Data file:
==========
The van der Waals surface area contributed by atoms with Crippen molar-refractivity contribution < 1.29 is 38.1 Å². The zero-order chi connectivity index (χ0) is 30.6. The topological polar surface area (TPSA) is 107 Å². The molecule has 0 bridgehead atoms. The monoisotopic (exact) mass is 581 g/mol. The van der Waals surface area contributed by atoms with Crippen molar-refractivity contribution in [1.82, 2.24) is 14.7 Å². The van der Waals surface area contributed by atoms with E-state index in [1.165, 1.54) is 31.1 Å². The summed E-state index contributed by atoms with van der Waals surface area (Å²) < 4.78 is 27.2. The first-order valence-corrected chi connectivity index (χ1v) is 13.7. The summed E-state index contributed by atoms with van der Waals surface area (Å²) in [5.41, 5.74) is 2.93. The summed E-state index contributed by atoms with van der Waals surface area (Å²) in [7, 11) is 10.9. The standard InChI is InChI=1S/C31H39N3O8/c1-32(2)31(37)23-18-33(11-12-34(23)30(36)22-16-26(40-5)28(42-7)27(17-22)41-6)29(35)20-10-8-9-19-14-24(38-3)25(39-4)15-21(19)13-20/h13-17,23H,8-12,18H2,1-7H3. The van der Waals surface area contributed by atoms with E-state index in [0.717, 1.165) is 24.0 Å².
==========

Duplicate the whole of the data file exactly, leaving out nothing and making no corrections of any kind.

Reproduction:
The van der Waals surface area contributed by atoms with Crippen molar-refractivity contribution < 1.29 is 38.1 Å². The zero-order chi connectivity index (χ0) is 30.6. The topological polar surface area (TPSA) is 107 Å². The molecule has 0 bridgehead atoms. The monoisotopic (exact) mass is 581 g/mol. The van der Waals surface area contributed by atoms with Crippen molar-refractivity contribution in [1.82, 2.24) is 14.7 Å². The van der Waals surface area contributed by atoms with E-state index in [1.165, 1.54) is 31.1 Å². The summed E-state index contributed by atoms with van der Waals surface area (Å²) < 4.78 is 27.2. The first-order valence-corrected chi connectivity index (χ1v) is 13.7. The summed E-state index contributed by atoms with van der Waals surface area (Å²) in [5.41, 5.74) is 2.93. The summed E-state index contributed by atoms with van der Waals surface area (Å²) in [7, 11) is 10.9. The standard InChI is InChI=1S/C31H39N3O8/c1-32(2)31(37)23-18-33(11-12-34(23)30(36)22-16-26(40-5)28(42-7)27(17-22)41-6)29(35)20-10-8-9-19-14-24(38-3)25(39-4)15-21(19)13-20/h13-17,23H,8-12,18H2,1-7H3. The van der Waals surface area contributed by atoms with E-state index in [0.717, 1.165) is 24.0 Å².